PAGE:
Thursday, July 19, 2007
Hospital seeks increase in indigent care funds
By SUE WATSON
Jim Tuttle and W.A. McMillan, trustees of the board of directors of Alliance Hospital in Holly Springs, approached the board of supervisors for a five-year lease renewal and an incremental contribution toward indigent care at the mid-July meeting.
The trustees asked for a 25 percent increase each year for the next five years for indigent care beginning with $250,000 in 2008.
McMillan said the trustees are hoping the county would be more favorable to the budget request than in past years in which the hospital has asked for half a million dollars for indigent care a year, but in recent years has received $200,000.
“It’s getting overly burdensome on us to try to provide services for indigent families,” McMillan said. “It’s everybody’s business to help these indigent families and healthcare is a great need of our community.”
Tuttle said healthcare should be the number one priority of the county and education priority number two.
“I can see when we first came in here, the county was not privy to that kind of money,” he said. “Without healthcare, you cannot get an education. The intention of this money is not to take care of the whole United States, but of Marshall County.”
Tuttle added that Alliance will not turn down anyone because of inability to pay for services and that he has personally witnessed people who needed hospital care but didn’t use it because they couldn’t pay.
“Some of it is self-inflicted because a person didn’t take care of business at home,” he said. “Healthcare is not important until you need it or your family needs it. It’s hard for a guy making a lot of money to be concerned about those who don’t have money.”
Tuttle would like Marshall County to become recognized in the healthcare arena and to be able to attract doctors and nurses.
“But we are limited in what we can pay people,” he said. “At some point we’ve (the county) got to do what’s right. We’ve got to have health care and education and we are begging you again to allocate for it.”
In other business, supervisors voted to deny Fred Kelly a permit to operate an ATV permit to operate a four-wheeler track on five acres of a 136 tract of property after objections from neighbors about the noise, intrusions on the peace of the community, pollution, land erosion and trespassing that can be associated with riding trails.
“I vote no more noise and no more trespassing,” said one neighbor.
Supervisor George Zinn proffered a motion to deny the permit, and said, “I am not convinced anything has changed. The last time the zoning board voted no and the board of supervisors voted not, and my position is the same as then.”
Kelly was denied a permit last year to operate a four-wheeler park on the property.
In road and bridge construction business, county engineer Larry Britt said contractors will clear the site at the bridge below Waterford on Old Highway 7 South but won’t close the bridge until construction crews are ready to take out the old bridge and start construction on the new one.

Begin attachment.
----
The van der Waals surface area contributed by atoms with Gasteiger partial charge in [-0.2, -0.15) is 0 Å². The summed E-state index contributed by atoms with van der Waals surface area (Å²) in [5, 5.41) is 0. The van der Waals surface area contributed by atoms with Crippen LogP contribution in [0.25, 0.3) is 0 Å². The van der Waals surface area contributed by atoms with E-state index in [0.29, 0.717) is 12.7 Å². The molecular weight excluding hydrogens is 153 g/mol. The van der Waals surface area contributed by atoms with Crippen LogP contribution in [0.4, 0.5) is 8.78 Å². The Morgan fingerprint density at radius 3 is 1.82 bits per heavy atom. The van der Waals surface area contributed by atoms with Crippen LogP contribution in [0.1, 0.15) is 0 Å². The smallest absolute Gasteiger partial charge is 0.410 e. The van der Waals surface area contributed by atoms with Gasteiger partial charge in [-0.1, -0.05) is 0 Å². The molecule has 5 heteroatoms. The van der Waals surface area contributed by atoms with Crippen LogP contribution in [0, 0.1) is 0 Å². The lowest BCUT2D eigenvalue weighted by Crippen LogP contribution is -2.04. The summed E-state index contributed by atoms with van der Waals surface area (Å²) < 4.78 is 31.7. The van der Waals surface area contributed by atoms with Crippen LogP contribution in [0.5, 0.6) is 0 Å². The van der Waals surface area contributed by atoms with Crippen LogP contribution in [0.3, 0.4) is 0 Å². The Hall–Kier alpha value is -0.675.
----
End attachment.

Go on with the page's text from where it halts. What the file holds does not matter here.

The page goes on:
A pre-construction conference is scheduled for the overlay of a portion of Marianna Road, he said. Paving on Taska Road is expected to begin soon.
The north Holly Springs bypass is near completion and ready for final inspection. Britt advised the board to be looking for agency funding for the paving of the stretch of new highway that will connect Highway 7 North and Highway 4 East to U.S. 78 west of Holly Springs.
Zinn asked if there is any progress on building a temporary detour north of the two bridges on Odell Road which are now closed and will be replaced. Britt said state-aid will not pay for the detour but the county can do it at the county’s expense.
Supervisor Eddie Dixon asked Britt to provide an estimate of what it would cost to pave about 1 mile on Rice Chapel Road.
Supervisors voted to table a request for rezoning 3.35 acres of land owned by Steve Foster in the Red Banks area. The property is grandfathered in for use in automotive but Foster said he has been approached by someone who wants to use the property for a nursery.
Neighbors who objected to the rezoning to C-1 cited not wanting to change the character of the neighborhood which for generations has been residential agricultural. The three neighbors who objected said they are concerned that if the property is rezoned commercial, the owner could change the business and surrounding property owners would have no say in what type of business would eventually be operated there, should the land be sold.
Dixon asked the matter be tabled until supervisor could be advised. He said he was concerned about spot zoning.
County administrator Larry Hall advised that remodeling of the Miller building for a courtroom will be completed soon.
In road maintenance business, Hall said crews are dodging rain and moving around the county where they can work. Construction of the turn lane at Wingo Road and Cayce Road was stalled a week due to rain and the July 4 holiday when crews typically shut down for a few days.
County crews will do some overlay work on Farley, Bishop, Gamble and Ross Roads and set up for work on Newsome and South Ricks Road. Application of clay gravel to Cooper Road was held up by rain.
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